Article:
Light and Livelihood -- A bright outlook for employment in the transition from fuel-based lighting to off-grid electrical alternatives

The United Nations Environment Programme's en.Lighten initiative commissioned me to explore the potential effects on employment as electric off-grid lighting technologies that promise to displace lighting fuels.  The final product has just been released.  Following is a brief summary of the report, which can be downloaded in full here.


In the transition from kerosene to improved lighting strategies, it is important to consider the net effects of job loss for kerosene sellers and job creation associated with new technologies.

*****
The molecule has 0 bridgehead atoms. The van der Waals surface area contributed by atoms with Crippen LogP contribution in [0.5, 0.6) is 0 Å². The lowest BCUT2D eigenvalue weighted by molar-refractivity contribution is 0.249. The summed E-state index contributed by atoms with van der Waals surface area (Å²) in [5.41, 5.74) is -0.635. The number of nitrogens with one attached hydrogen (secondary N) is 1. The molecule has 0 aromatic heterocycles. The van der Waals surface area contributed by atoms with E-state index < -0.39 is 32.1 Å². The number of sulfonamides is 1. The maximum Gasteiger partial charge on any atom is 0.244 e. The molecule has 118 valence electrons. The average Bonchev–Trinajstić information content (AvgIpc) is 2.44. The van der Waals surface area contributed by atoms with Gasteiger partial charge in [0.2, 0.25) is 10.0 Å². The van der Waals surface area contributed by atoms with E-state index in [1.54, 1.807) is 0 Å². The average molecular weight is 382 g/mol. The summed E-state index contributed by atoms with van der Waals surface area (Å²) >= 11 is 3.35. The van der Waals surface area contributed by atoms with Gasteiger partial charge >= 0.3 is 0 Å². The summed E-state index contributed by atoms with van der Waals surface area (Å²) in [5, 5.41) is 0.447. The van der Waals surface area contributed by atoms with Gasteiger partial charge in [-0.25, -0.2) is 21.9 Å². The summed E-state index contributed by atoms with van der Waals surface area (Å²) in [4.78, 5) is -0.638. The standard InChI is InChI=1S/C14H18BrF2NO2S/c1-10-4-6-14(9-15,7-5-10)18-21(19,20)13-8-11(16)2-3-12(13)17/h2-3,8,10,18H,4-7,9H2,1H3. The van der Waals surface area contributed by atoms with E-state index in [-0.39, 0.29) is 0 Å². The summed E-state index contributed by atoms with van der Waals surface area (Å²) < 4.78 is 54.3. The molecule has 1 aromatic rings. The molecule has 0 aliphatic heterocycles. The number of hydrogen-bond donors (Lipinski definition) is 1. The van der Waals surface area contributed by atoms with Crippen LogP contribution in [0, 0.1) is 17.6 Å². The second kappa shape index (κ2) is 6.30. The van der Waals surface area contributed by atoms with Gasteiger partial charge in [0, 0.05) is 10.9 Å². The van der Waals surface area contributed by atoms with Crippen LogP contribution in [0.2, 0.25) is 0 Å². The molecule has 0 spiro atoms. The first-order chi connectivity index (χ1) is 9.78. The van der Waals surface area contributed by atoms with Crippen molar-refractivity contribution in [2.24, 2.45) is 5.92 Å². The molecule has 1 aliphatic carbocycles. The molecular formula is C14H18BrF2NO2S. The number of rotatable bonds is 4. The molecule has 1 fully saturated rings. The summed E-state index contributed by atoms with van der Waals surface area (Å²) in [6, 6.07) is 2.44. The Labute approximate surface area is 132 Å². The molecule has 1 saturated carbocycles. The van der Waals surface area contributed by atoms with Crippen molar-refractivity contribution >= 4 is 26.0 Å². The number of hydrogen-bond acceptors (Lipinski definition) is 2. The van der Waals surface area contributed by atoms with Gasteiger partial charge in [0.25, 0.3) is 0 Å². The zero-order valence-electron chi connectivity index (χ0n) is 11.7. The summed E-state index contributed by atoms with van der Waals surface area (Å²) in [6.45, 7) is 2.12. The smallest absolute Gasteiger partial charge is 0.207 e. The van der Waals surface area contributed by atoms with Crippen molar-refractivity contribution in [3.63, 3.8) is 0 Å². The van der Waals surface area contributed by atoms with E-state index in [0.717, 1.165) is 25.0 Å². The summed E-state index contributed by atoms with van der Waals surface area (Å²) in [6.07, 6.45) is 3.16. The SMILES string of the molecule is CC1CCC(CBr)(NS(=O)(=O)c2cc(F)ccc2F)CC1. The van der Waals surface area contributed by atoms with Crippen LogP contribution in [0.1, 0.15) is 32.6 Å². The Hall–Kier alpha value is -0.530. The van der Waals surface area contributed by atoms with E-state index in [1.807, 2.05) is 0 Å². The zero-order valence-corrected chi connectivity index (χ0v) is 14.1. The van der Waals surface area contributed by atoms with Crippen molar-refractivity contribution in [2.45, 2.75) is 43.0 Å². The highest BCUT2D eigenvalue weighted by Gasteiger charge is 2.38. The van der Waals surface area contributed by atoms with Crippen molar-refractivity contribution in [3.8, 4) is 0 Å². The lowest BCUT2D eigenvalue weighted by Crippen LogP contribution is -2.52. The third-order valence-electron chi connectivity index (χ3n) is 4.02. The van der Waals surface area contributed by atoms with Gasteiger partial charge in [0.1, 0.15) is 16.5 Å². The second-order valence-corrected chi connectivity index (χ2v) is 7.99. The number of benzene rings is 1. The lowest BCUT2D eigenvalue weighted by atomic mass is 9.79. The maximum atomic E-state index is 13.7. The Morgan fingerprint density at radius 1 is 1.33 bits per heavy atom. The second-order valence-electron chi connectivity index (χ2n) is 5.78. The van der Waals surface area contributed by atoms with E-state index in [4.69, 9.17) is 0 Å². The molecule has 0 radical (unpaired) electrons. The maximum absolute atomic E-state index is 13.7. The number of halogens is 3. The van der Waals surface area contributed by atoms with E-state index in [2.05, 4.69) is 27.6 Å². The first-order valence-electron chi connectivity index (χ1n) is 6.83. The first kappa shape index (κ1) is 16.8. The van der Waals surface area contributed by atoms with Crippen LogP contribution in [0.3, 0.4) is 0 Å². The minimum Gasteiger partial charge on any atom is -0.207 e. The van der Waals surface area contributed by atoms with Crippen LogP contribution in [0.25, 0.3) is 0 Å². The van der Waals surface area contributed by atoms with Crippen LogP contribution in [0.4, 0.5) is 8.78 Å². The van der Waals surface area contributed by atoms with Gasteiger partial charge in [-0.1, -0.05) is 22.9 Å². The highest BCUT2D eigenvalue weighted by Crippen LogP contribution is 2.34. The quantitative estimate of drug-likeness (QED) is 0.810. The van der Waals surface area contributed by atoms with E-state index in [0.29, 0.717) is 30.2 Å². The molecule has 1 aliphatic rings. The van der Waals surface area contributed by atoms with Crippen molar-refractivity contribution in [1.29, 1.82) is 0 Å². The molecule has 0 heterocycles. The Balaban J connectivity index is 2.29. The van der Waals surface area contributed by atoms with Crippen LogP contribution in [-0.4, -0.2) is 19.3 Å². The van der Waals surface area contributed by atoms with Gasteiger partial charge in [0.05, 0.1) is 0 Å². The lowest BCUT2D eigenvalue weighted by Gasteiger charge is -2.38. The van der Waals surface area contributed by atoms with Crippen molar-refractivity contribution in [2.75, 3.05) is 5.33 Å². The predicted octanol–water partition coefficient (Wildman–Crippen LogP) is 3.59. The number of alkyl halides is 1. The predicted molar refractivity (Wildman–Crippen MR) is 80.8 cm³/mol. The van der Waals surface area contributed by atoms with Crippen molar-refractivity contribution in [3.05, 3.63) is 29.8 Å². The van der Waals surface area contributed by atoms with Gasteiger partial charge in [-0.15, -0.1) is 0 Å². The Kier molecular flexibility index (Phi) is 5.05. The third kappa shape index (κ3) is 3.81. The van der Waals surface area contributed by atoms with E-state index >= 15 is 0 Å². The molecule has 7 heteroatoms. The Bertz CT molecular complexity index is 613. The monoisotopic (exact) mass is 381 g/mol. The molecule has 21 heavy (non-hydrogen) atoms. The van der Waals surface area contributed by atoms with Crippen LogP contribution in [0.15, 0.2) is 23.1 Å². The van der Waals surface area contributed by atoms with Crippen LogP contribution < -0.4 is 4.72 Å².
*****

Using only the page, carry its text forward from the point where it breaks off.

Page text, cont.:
The specter of fuel-based lighting involves not only insufficient illumination and an inferior quality of light so critical for commerce, health, and social interaction but it also imposes an economic burden that contributes to the causes of poverty. While challenging to achieve, a transition to off-grid electric-based solutions offers many direct benefits. Potential barriers must be anticipated, understood and mitigated. Among these, policy makers and stakeholders must consider how a transition to improved lighting could affect employment. This report examines the potential implications of changes in the off-grid lighting market for both job loss and job creation within the Economic Community of West African States (ECOWAS), where 178 million people today lack access to the electric grid [1].